- McDonald’s provided updated guidelines Thursday for franchising decisions to provide greater clarity and consistency within its system, according to a letter to franchisees from McDonald’s U.S. president Joe Erlinger.
- The company will update how it awards 20-year franchise agreements to existing franchisees and will adopt a single approach for the evaluation of any new owner/operators, including spouses and children of existing franchisees, he said.
- These changes are expected to roll out next year and come amid a refresh of its franchising guidelines, which could also include a performance grading system. The chain is also devoting $250 million over the next five years to help franchisee candidates that may face socioeconomic challenges.
McDonald’s franchisee refresh is meant to create higher performance standards across its system, but many franchisees have already expressed concern over some of the changes like the forthcoming grading system. This program would mandate about six to 10 visits by assessors and company representatives to every location, which could put a strain on managers and employees having to be subject to frequent inspections.
Franchisees have already criticized the latest moves, telling Restaurant Business they were “overreach,” especially with cash flow at an all-time high. McDonald’s foot traffic hasn’t suffered during the current high inflationary period. Same-store sales were up 3.5% in the U.S. during Q1 2022 as well. According to The Wall Street Journal, franchisees are expected to push back on these changes during meetings with executives next week. Hundreds of franchisees have already left the system over concerns regarding the company’s direction.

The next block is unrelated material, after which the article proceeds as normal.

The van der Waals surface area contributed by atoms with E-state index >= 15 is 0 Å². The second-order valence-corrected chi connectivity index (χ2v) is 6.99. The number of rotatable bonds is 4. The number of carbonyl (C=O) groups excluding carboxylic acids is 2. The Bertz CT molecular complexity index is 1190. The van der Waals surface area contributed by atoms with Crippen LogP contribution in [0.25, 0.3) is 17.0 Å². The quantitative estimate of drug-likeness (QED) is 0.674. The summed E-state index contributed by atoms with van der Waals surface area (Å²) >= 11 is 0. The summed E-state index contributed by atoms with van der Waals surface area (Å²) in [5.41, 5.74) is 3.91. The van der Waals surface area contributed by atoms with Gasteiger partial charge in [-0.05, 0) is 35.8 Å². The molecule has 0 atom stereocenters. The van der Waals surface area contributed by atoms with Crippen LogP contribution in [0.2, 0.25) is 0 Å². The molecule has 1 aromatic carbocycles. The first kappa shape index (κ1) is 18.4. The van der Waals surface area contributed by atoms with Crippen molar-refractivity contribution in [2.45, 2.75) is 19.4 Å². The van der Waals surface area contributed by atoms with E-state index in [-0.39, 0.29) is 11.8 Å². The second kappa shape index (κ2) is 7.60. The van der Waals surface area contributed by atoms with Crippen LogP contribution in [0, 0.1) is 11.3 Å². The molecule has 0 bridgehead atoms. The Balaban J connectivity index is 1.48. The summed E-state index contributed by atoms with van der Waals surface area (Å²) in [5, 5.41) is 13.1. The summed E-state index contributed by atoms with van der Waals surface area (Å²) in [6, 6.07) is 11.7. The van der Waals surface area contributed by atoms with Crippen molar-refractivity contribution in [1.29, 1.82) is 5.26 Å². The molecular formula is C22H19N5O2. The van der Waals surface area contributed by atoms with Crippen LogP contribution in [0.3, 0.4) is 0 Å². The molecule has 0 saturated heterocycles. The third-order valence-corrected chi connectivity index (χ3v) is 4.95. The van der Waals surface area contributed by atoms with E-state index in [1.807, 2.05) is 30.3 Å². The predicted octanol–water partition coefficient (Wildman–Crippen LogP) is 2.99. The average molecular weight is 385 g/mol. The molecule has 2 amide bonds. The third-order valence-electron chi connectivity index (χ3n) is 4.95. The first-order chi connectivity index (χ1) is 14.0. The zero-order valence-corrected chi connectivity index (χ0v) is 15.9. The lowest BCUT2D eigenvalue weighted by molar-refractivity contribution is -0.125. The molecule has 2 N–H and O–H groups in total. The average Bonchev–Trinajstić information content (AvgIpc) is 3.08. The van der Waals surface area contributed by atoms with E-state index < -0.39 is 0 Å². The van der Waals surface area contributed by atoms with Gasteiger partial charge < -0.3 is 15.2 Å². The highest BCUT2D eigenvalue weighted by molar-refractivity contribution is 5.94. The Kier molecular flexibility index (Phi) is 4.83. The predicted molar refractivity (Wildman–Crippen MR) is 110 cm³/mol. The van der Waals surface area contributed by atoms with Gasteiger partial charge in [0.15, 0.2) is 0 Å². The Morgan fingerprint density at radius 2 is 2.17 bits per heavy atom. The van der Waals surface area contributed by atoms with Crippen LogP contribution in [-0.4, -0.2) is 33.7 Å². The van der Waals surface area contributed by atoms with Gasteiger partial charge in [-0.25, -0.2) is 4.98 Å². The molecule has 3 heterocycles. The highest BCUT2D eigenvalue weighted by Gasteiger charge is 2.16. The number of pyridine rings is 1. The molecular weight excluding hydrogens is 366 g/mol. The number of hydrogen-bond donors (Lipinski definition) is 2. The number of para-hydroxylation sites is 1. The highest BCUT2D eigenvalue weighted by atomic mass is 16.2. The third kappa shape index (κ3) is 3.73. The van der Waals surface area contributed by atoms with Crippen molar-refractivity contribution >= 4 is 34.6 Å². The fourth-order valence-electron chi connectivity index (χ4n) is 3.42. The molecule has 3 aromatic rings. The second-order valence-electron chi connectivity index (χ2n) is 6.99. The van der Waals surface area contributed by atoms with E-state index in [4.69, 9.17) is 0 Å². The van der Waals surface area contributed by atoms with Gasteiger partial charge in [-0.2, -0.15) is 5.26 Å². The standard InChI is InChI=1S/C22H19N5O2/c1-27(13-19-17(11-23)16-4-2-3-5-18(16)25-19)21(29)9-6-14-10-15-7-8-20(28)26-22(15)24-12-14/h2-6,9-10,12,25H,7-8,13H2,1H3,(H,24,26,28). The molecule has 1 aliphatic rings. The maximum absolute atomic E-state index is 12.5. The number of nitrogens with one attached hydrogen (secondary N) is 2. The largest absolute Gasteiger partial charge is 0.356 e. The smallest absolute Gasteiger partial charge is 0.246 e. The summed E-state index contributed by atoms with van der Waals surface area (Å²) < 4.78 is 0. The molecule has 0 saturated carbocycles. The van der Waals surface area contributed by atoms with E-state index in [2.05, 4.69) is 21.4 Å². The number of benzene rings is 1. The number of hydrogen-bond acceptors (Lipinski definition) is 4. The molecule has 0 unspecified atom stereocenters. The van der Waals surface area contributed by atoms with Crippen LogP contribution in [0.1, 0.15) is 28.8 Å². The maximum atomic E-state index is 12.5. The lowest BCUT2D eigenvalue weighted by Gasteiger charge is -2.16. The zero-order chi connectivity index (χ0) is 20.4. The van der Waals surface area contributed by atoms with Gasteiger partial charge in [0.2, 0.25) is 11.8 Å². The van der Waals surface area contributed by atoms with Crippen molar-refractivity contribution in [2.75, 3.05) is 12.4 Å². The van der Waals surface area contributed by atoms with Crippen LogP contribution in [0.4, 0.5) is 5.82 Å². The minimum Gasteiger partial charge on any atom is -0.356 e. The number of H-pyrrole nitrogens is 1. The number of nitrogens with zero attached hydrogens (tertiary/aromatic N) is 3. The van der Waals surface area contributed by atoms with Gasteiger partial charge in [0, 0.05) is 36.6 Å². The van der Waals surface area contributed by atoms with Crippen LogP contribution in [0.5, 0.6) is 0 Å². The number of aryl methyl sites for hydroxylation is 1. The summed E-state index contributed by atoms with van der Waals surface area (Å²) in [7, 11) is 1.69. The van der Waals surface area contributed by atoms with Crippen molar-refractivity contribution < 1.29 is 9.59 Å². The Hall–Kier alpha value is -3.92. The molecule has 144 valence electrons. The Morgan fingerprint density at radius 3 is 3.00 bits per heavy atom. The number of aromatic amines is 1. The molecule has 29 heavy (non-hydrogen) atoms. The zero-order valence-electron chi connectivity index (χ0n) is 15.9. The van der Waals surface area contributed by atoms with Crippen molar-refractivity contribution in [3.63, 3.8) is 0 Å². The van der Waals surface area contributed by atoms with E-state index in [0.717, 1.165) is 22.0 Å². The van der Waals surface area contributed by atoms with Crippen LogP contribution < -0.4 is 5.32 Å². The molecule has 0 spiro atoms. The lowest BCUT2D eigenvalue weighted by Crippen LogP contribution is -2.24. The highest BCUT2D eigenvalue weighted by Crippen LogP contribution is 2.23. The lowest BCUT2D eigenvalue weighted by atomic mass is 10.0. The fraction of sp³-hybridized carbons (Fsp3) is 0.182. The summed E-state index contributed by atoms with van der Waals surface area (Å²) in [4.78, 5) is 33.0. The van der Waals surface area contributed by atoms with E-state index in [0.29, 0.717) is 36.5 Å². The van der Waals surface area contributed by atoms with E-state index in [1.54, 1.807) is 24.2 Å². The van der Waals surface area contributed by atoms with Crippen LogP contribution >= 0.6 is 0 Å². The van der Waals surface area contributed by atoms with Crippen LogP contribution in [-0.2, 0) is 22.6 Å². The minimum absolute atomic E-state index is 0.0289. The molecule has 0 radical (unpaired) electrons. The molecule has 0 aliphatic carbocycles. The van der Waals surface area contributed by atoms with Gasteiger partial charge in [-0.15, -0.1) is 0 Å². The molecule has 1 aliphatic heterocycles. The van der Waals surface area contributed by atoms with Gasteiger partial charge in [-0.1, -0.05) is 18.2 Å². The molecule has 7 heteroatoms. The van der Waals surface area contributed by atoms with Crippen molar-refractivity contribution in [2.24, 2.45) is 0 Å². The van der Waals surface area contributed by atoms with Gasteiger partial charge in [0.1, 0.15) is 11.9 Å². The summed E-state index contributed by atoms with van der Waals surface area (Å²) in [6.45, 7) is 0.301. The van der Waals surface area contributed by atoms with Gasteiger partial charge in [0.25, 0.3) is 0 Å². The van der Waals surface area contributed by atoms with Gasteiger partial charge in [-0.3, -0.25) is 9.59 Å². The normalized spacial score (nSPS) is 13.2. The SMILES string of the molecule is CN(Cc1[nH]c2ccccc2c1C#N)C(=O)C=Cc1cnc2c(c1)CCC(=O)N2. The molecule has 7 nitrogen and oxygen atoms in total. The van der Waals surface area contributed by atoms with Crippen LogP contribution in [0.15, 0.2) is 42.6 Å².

As part of its newest guidelines, the company will no longer use the term “Rewrite,” instead using “New Term” to describe the process of awarding a 20-year franchise agreement to reflect that these agreements are “earned, not given” based on performance, Erlinger said. What that means for existing franchisees is that they will need to go through the application process again to obtain a another agreement. McDonald’s will also use a separate New Term process to assess qualifications for franchisees to buy additional restaurants.
Its single approach will group children of franchisees with new applicants, and move away from franchisees designating heirs to take over operations as part of its agreement with the franchisor. Additionally, it will provide an onboarding and training program for all approved candidates, Erlinger said.
It will also more clearly incorporate McDonald’s values into its Owner/Operator Involvement Standard, he said.
“These moves will better position the System for the long term: how we remain ‘green and growing,’ guided by our values and with the right mix of owner/operator skills and experience,” Erlinger said.